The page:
Connection to the Farm is important for fresh air and exercise, but students also learn about the environment while helping with conservation efforts.Photo: From top: Evan Abramson ’00, Karl Rabe

“The liberal arts fold humans into nature in every sense. Interaction with the biosphere sparks creativity,” adds Price. “In conversation with Meg’s students, one of the things that stuck with us was a student saying, ‘You know, very few of my classmates know about the Farm. It’s not part of campus. They don’t know how to get there.’ We want to help change that.” 

About the same time Price and Waser began contemplating their gift, Jill Werner was reading about the College’s many programs that deal with sustainability. “I was intrigued,” she says. “I felt for all our political division, the overriding factor is, if we’re living on a planet that’s not sustainable, none of that matters. 

“The planet seems smaller than ever in this pandemic. Thinking about Al Gore talking about all this 30 years ago, we haven’t made a dent. The numbers are going in the wrong direction, with the ice cap melting and locusts in Ethiopia. I live in Southern California. In the summer of ’19, I was not allowed to get to my house because of uncontrolled fires. It’s a very fragile world we live in, and we have a long way to go to educating people about that.” 

As she thought about a gift that could help Vassar achieve that goal, Werner says, “I wanted it to be available to students as well as faculty members. I wanted to sprinkle the benefits among a bigger group of people so it covers many things—on-campus speakers, summer internships.  Hopefully it will accomplish that. I’m hoping some fabulous Vassar student will put their intelligence to work on this, and have an impact.”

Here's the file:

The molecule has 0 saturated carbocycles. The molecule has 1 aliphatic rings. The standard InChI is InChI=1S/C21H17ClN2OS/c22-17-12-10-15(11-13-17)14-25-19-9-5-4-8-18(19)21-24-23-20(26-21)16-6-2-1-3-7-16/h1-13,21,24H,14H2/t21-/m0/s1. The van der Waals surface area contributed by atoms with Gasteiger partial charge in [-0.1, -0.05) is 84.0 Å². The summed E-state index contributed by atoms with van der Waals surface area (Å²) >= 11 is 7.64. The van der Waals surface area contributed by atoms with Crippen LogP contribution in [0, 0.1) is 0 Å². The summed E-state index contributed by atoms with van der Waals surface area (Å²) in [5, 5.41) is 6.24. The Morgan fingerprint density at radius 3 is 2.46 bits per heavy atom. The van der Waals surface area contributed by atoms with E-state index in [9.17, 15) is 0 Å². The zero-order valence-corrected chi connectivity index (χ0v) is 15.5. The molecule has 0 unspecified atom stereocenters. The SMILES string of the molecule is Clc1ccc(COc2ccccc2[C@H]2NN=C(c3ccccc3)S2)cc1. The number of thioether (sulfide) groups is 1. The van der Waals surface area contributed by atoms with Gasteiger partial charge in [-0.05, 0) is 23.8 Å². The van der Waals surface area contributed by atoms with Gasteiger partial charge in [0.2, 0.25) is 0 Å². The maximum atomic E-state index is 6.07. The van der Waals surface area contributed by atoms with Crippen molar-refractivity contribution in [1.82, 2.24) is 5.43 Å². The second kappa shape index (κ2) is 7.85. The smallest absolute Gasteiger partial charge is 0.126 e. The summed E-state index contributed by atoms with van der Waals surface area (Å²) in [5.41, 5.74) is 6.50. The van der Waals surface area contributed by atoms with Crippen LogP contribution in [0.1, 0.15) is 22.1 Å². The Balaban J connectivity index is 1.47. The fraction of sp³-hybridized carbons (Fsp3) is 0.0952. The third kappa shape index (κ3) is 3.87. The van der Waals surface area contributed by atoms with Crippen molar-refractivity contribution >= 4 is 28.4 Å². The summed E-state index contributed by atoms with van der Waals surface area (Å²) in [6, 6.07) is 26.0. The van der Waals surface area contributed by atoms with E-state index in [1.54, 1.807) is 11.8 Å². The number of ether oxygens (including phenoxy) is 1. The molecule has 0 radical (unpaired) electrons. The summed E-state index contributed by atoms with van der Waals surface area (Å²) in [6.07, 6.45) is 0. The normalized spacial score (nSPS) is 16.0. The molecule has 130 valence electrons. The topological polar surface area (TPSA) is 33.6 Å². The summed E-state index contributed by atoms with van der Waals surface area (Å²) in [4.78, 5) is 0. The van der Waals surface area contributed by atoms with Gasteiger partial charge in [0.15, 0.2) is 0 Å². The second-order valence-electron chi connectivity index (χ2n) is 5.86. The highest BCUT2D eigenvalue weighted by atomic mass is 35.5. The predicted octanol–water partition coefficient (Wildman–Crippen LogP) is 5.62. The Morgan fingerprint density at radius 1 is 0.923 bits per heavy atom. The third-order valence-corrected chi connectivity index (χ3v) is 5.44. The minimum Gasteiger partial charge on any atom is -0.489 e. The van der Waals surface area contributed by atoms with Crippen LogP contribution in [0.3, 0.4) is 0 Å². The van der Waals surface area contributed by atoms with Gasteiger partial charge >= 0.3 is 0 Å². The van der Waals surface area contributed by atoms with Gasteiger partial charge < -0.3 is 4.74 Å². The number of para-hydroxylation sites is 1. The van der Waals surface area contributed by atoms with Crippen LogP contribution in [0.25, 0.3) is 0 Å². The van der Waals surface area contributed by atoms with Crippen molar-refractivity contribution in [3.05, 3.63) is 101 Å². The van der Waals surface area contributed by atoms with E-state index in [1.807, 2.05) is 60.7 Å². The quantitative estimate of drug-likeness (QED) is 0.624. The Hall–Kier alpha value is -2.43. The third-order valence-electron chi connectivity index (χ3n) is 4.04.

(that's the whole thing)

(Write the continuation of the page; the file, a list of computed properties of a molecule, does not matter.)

In light of the gifts from Werner and from Price and Waser, the Class of ’71 leadership saw an opportunity. “We wanted our gift to align with the College’s interests, and leave a truly lasting mark,” says Pullman. In fact, Vassar’s draft master plan for the Farm and Ecological Preserve identified a particular issue that the class leadership independently had perceived. “There’s the critical importance of connecting with the main campus from across Hooker Avenue,” says Price. “We need to circumvent that very boring road and make it amenable to and pleasant for pedestrians and cyclists—a more inviting pathway that puts it on the map, making sure that Vassar students are aware of it.”

And that struck a chord, says Pullman. “We wanted to bring the Farm back to the campus. There are so many ways to keep it changing and moving and evolving. We didn’t want a stodgy project. As old ladies, we didn’t want the class of ’71 Knitting Room. We want to connect to the past and the future; that’s the gateway part. We’re Vassar people, and we care about our planet and the future.”

For Jill Werner, the way the class gift will complement her own and Price and Waser’s is not only appropriate, but also evocative of the time when all of her class was on campus. “It was a weird time in the world, a very transitional time, and we were happy to be a part of that,” she says. “This is all very Class of ’71-ish, very earth-ish, hippie-ish. I love it!”